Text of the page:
Friday, September 4, 2015
The Haunting (1963) review
Though greatly outdated and a tad uneven, The Haunting still remains one of the most prestigious horror films of its time with an excellent cast, expert camerawork, and a harrowing psychological question.
PLOT: The legend of Hill House has been passed down from generation to generation. The house is said to be extremely haunted by the ghosts of the past owners who died inside. One day, anthropologist Dr. Markway (Richard Johnson) invites the house's future heir, Luke Sanderson (Russ Tamblyn), uptight ESP expert, Theodora (Claire Bloom), and unstable friend, Eleanor Vance (Julie Harris) out to the house to spend a few nights and investigate the haunted legends of Hill House. Throughout their stay in the house, things start getting creepier and creepier, instilling a fear that the legends may be true, especially for poor Eleanor, who's either going insane or being taken over by the house. The plot is a very classic idea from a classic novel and is executed fairly well. We're injected with a ton of wavering suspense throughout the film as small scares arise every so often. Along with this aspect, a kind of dramatic story is established through the characters' conversations.
ACTING: The cast in this film did excellent jobs at their parts. One of my favorite parts of this film is probably the chemistry the cast establishes among each other. The best performances were probably from Russ Tamblyn as Luke Sanderson, Julie Harris as Eleanor Vance, and Richard Johnson as Dr. Markway. Tamblyn provided a subtle comedy relief from the spookiness of the house, Harris convinced me of her characters questioning insanity, and Johnson just fit his part well. The cast did very excellent jobs at their parts.
SCORE: The score for this film was very nostalgic and well done. It set the spooky mood very well.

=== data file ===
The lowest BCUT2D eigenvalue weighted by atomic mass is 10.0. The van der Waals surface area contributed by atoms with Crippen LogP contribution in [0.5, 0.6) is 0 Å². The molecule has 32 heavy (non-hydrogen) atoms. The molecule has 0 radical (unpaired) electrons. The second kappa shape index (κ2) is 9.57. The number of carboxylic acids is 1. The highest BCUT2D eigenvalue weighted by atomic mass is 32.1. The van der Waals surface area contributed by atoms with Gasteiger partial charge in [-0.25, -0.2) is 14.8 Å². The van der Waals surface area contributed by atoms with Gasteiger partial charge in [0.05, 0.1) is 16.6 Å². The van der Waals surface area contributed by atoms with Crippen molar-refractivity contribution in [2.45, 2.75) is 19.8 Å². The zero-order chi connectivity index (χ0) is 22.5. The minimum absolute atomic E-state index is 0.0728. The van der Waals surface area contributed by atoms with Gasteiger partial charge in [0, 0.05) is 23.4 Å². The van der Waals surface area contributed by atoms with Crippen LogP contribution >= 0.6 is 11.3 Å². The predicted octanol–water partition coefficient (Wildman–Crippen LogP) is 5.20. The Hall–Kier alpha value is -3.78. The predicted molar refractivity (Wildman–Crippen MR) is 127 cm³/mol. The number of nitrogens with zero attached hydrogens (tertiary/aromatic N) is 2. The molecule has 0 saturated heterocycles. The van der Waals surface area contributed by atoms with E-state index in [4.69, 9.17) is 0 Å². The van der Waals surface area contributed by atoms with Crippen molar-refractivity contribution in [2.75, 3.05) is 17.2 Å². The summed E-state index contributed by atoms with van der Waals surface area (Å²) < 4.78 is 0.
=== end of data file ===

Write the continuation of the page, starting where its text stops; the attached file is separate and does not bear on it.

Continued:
CAMERAWORK: The camerawork in this film was quite excellently done. At each scare and moment of tight suspense, the camera was perfectly suited to catch the creepiest yet clearest angle it could get. The film is shot brilliantly.
OTHER CONTENT: This film was a classic in its time, but compared to today's standards, it stands more as a paranormal suspense or psychological thriller than a horror. The times it felt most like a horror film was the telling of the family history near the beginning and within the scattered scares near the end. The film feels more like anticipation with no release. However, when a scare does pop up, the suspense succeeds in making it decently effective. I think, really, The Haunting works more as a psychological horror of a sort, because throughout the whole film, we're left questioning whether Eleanor is possessed by the house or driven mad by her own paranoid thoughts. This where the film succeeds most, next to the acting and cinematography. Watching her go insane as the house falls down around her is a quite harrowing sequence.
The Haunting is a rather outdated and slow horror film, but it does succeed in promoting a stellar cast, expert cinematography, and the bare bones of a psychological horror. The suspense, though tedious at times, helps create effective jump scares. For its time, The Haunting was probably one of the few horror films containing cinematic style, and not just a cheap thrill.